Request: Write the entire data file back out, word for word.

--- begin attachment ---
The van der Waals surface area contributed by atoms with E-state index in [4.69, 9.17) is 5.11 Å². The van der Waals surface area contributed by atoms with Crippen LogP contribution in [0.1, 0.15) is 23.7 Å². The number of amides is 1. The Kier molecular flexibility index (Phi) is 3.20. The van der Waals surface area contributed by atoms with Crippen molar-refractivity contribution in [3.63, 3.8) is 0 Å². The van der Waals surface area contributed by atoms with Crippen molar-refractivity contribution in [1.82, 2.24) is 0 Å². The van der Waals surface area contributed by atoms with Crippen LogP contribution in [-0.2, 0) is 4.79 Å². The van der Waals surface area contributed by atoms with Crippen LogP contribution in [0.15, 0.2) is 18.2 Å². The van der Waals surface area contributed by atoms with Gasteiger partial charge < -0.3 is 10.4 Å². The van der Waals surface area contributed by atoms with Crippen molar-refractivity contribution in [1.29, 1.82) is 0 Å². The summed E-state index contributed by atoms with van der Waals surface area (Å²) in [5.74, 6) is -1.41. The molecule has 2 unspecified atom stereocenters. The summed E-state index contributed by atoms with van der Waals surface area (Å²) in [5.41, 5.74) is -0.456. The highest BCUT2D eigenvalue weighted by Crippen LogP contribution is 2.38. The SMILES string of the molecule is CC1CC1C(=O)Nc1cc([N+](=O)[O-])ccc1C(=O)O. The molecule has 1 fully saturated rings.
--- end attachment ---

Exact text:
The van der Waals surface area contributed by atoms with E-state index in [4.69, 9.17) is 5.11 Å². The van der Waals surface area contributed by atoms with Crippen LogP contribution in [0.1, 0.15) is 23.7 Å². The number of amides is 1. The Kier molecular flexibility index (Phi) is 3.20. The van der Waals surface area contributed by atoms with Crippen molar-refractivity contribution in [3.63, 3.8) is 0 Å². The van der Waals surface area contributed by atoms with Crippen molar-refractivity contribution in [1.82, 2.24) is 0 Å². The van der Waals surface area contributed by atoms with Crippen LogP contribution in [-0.2, 0) is 4.79 Å². The van der Waals surface area contributed by atoms with Crippen LogP contribution in [0.15, 0.2) is 18.2 Å². The van der Waals surface area contributed by atoms with Gasteiger partial charge < -0.3 is 10.4 Å². The van der Waals surface area contributed by atoms with Crippen molar-refractivity contribution in [1.29, 1.82) is 0 Å². The summed E-state index contributed by atoms with van der Waals surface area (Å²) in [5.74, 6) is -1.41. The molecule has 2 unspecified atom stereocenters. The summed E-state index contributed by atoms with van der Waals surface area (Å²) in [5.41, 5.74) is -0.456. The highest BCUT2D eigenvalue weighted by Crippen LogP contribution is 2.38. The SMILES string of the molecule is CC1CC1C(=O)Nc1cc([N+](=O)[O-])ccc1C(=O)O. The molecule has 1 fully saturated rings.